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Long thread: Poorly argued column on why Modi doesn’t feature in a list of India’s reformist PMs. Since some version of this argument is used by many, counters in this thread, with an argument of what I think is the fundamental misdiagnosis by most (lazy) analyses
First the headlines: 1. Modi IS a reformist PM 2. As a reformer he clearly ranks below PVNR, it is arguable if he is tied with ABV or not; including MMS in the list of reformist PMs is 🙄 3. However Modi’s economic mgmt. has been poor; econ. management is NOT = reforms
So on q1- is he a reformist PM? Just tot up a list- IBC; inflation targeting; GST; RERA; infra financing through InVITS, TOTs and REITs; corporate tax changes. This is before current round where every sector in the Indian economy is opened up for private sector ...
...Agri reforms (APMC; Essential commodities); FDI cap increases; and the planned privatisations. If this doesn’t qualify as reformist I don’t know what does, especially since Gupta frames his argument as a comparative one with other PMs.
Secondly, where does he stack up versus other PMs. PVNR occupies top spot for having made the biggest and mos consequential shift. But ABV vs Modi is not easy to resolve in who ia more reformist. And Gupta only discredits hinself by even including MMS as a “reformist” PM
Now Gupta does the regular dodge of saying the reforms are good, but the implementation is bad. I see this as a self serving argument by many who advocate reforms but then when it doesn’t yield results blame implementation. This is very “no skin in the game” behaviour
If you are an economist or public policy analyst who makes policy recommendations without taking into account what the govt. can implement well, your contribution is as valuable as that of a beauty pageant contestant to world peace.
And Gupta’s argument that it is because we don’t have heroic top notch bureaucrats is again a misdiagnosis. You reform with the bureaucracy you have, not with the utopian bureaucracy of liberal dreams. This is lack of systems thinking and instead a focus on personalities
In fact this is part of the problem of the Modi government! An over-reliance on bureaucrats and personal energy and skill versus systemic change. So not only is Gupta’s critique wrong, it is the exact opposite of what is needed.
That brings me to the crux of the argument. Reforms are NOT synonymous with good governance. The Modi government is BOTH reformist AND poor managers of the economy. And that’s because of the lack of stimulus and demand management, not lack of “reforms”.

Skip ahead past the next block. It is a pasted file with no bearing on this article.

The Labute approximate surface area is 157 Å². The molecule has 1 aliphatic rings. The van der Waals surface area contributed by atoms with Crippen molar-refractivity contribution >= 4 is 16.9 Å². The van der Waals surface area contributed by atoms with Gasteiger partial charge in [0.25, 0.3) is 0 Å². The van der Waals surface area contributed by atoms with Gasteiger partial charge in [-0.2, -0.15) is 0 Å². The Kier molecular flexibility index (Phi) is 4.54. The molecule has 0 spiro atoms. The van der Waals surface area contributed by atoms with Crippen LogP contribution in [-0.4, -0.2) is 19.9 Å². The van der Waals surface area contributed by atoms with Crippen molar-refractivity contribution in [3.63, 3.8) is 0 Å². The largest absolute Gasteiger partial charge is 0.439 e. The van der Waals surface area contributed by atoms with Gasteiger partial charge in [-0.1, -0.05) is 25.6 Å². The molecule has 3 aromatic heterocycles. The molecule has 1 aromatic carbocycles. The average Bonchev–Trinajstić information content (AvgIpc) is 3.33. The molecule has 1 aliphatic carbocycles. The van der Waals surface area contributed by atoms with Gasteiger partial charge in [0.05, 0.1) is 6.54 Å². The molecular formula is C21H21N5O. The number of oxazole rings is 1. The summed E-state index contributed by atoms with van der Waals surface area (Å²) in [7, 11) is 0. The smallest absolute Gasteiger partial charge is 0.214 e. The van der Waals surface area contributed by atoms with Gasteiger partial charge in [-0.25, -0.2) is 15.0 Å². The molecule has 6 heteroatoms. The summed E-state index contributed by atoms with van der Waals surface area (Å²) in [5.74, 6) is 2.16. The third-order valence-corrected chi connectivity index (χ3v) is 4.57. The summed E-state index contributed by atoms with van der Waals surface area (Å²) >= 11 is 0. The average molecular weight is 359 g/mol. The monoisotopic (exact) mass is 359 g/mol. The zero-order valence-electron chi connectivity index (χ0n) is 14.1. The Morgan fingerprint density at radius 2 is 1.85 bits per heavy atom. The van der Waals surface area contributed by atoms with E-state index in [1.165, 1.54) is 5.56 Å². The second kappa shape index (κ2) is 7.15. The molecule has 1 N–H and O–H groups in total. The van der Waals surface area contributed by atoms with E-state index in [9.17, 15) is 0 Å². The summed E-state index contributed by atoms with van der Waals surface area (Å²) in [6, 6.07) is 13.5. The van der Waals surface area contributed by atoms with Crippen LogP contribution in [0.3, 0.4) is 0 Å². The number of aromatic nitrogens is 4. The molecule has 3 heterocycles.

The big issue when the govt. took over was the twin balance sheet problem. The biggest failure of the govt. has been in not solving this with alacrity, and letting the sclerosis spread to a four balance sheet problem, and that causing a demand collapse in the economy
We know from the sectoral financial balances approach that growth happens if someone’s balance sheet grows (in a flow sense); with stressed corporate balance sheets, and since you don’t want households to be over-levered, the govt. should have grown its balance sheet...
..that is it should have run *higher* deficits, but instead the govt. with very “reformist” instincts instead tried to comply with FRBM and reduced the fiscal deficit. Also the very reformist govt. decided to do the IBC; while the even more reformist RBI stopped forebearance ..
So we had a total collapse of investment with stressed balance sheets within the government NOT spending much more (creating demand when private investment demand had collapsed), AND taking longer to resolve the existing pile of bad loans due to the IBC process.
Less “reformist” moves which were far more pragmatic - either do greater forebearance (extend and pretend) and grow out of the problem, or do very quick large scale recapitalisation rather than the case by case legalistic IBC procedure.
The very “reformist” inflation targeting also added to this, dampening nominal growth as a way to reduce debt. Now, does it mean the reforms are bad? No- reforms are good, but they are NOT a solution to a problem of demand drop due to deleveraging, stimulus is.
Reforms don’t lead to short term growth boost, in fact many reforms (like the ones I listed above) in fact harm a demand boost. For example IBC would mean more prudent capital budgeting- but that also slows investment demand. What the economy needed and still needs is a stimulus
Even in the current economic package post Corona, one can see that fiscal deficit fetish has governed govt. thinking. Again we had a slew of very good reforms, but insufficient to non-existent demand stimulus appetite.
A lot of this is also due to absorbing some slogans from “reformists” which are not well thought out. For example “Fiscal deficits are bad”. Now, when you have an economy that is deleveraging, it isn’t. And we know that because inflation and CAD have both been benign throughout
So that’s the fundamental failure of the govt. - not lack of “reforms” (or the dodge of good reform, bad implementation). Lack of attention to demand & the lack of conviction to carry out necessary stimulus since they wanted to be fiscally “responsible”- a reformist goal (end)
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